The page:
News, Analysis, Trends, Management Innovations for
Clinical Laboratories and Pathology Groups

Hosted by Robert Michel

News, Analysis, Trends, Management Innovations for
Clinical Laboratories and Pathology Groups

Hosted by Robert Michel
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Swedish Hospital Uses Lean to Advance Patient Care and Lab Services

With the theme of a “Lean Laboratory Supporting Lean Healthcare,” attendees at Lab Quality Confab this morning in Atlanta, Georgia, heard the remarkable story of Stockholm, Sweden-based St. Göran Hospital’s  Lean journey to improved clinical outcomes and better customer service for its patients. This 250-bed hospital serves 21,000 inpatients and 200,000 outpatients annually.

This story had added intrigue because it is healthcare delivered to the public in Sweden’s single-payer health system, provided by a privately-owned hospital! St. Göran Hospital is owned by Capio, a for-profit company that provides hospital, radiology, laboratory, and other healthcare services in eight European countries. Thus, it demonstrates how private sector Lean-based innovation and execution is advancing patient care in Sweden. In fact, St. Göran Hospital was sold to Capio by the Swedish health system at the beginning of this decade specifically to be a demonstration site to show other healthcare providers in Sweden how private sector initiative could produce innovation that improves the quality of care while lowering the cost of care.

In his presentation at Lab Quality Confab this morning, Tom M. Pettersson, Ph.D., Head of Development, for Capio Diagnostics/Unilabs at St. Görans Hospital, shared how Lean methods are being used to boost performance in each of the clinical departments, which then do inter-disciplinary Lean improvement projects as integrated teams. Step one, earlier this decade, was to make over the laboratory with an exhaustive application of Lean methods and principles. During this phase, process-ordered production was instituted throughout the laboratory, along with targeted automation solutions. At the same time, staffing was reorganized and laboratory staff satisfaction became a regularly measured attribute. The result was a significant contribution to clinical care through shortened turnaround times, improved quality, and significant reductions in errors.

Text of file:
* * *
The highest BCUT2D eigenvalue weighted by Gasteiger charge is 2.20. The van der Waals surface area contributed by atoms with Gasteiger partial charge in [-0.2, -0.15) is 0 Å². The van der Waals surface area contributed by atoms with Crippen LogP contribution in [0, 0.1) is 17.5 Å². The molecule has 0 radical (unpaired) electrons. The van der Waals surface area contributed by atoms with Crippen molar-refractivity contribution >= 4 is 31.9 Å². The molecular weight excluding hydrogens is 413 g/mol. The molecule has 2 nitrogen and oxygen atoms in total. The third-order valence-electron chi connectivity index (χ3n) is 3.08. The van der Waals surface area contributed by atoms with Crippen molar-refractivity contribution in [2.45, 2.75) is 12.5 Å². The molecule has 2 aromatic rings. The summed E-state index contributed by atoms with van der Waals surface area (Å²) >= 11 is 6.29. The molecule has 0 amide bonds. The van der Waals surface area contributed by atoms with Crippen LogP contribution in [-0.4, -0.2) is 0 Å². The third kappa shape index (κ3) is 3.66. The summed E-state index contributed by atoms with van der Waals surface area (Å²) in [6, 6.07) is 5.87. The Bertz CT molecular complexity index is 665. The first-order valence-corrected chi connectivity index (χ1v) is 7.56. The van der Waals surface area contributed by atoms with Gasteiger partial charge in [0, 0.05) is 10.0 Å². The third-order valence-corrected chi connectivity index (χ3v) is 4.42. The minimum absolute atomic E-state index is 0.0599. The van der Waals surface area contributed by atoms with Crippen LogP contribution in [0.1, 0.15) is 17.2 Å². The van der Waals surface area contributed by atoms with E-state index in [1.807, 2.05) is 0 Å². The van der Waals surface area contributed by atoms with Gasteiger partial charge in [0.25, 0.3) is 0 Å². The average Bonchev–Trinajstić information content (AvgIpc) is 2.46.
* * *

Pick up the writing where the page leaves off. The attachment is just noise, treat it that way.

But what captured the audience’s attention was Pettersson’s fascinating explanation of how, at the next phase, laboratory services played a role in improving work processes in the primary care and inpatient care continuums. Again, Lean methods and techniques were used to realign processes to respond to the voice of the customer while improving outcomes. Pettersson spoke at length about how this was accomplished in the Emergency Department (ED), in a project originally launched in 2005.

Lean techniques were used to address five targeted problems in the ED:

1.   We do too few things in parallel-this increases waiting time and reduces value.

2.   The best competences examine too few patients and that too late.

3.   Lack of coordination and routines.

4.   Working hours of doctors not synchronized with patient flows.

5.   There is much distractions and waste (Muda) in doctors’ work

These problems are common to emergency departments in hospitals in this country. What distinguishes the ED at St. Goran’s Hospital from most of their American hospital peers is how the use of Lean methods has improved the performance of its emergency department. Pettersson explained how the following six Lean approaches were utilized to change work flow through the ED, with impressive gains in patient throughput, outcomes, and reduced costs:

1.   Link activities-to recognize problems early.

2.   Activities in parallel-to gain time.

3.   Pull-next step in chain is prepared to receive the patient.

4.   Visualize-everyone sees what must be done.

5.   Takting (takt time) the flow-improve the working environment.

6.   Standardize-that we can see problems to solve (waste to eliminate).

What captured the audience’s attention was the range of solutions that were inspired by use of these Lean methods. For example, like most hospitals, C discharged the vast majority of its patients daily during the late morning and early afternoon-a batch mindset that has been changed. Now the hospital has a continuous flow of patients into and out of wards across the day and the evening. This has helped the emergency department move patients more effectively from presentation to treatment and either discharge or admit.